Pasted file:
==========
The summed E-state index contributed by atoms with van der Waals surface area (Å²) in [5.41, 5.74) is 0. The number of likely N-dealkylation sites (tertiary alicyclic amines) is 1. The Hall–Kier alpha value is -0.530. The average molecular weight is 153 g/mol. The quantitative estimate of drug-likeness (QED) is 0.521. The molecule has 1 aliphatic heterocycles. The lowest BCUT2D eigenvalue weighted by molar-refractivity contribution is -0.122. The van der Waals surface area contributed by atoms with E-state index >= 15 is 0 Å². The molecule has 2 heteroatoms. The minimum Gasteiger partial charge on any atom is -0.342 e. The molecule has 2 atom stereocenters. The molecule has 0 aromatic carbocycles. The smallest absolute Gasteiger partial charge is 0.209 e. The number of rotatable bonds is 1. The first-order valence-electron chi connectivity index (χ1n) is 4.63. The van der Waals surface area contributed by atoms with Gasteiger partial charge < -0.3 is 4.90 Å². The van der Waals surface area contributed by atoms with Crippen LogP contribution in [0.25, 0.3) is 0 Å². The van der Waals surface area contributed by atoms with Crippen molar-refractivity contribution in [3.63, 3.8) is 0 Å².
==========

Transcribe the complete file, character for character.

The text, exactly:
The summed E-state index contributed by atoms with van der Waals surface area (Å²) in [5.41, 5.74) is 0. The number of likely N-dealkylation sites (tertiary alicyclic amines) is 1. The Hall–Kier alpha value is -0.530. The average molecular weight is 153 g/mol. The quantitative estimate of drug-likeness (QED) is 0.521. The molecule has 1 aliphatic heterocycles. The lowest BCUT2D eigenvalue weighted by molar-refractivity contribution is -0.122. The van der Waals surface area contributed by atoms with E-state index >= 15 is 0 Å². The molecule has 2 heteroatoms. The minimum Gasteiger partial charge on any atom is -0.342 e. The molecule has 2 atom stereocenters. The molecule has 0 aromatic carbocycles. The smallest absolute Gasteiger partial charge is 0.209 e. The number of rotatable bonds is 1. The first-order valence-electron chi connectivity index (χ1n) is 4.63. The van der Waals surface area contributed by atoms with Gasteiger partial charge < -0.3 is 4.90 Å². The van der Waals surface area contributed by atoms with Crippen LogP contribution in [0.25, 0.3) is 0 Å². The van der Waals surface area contributed by atoms with Crippen molar-refractivity contribution in [3.63, 3.8) is 0 Å².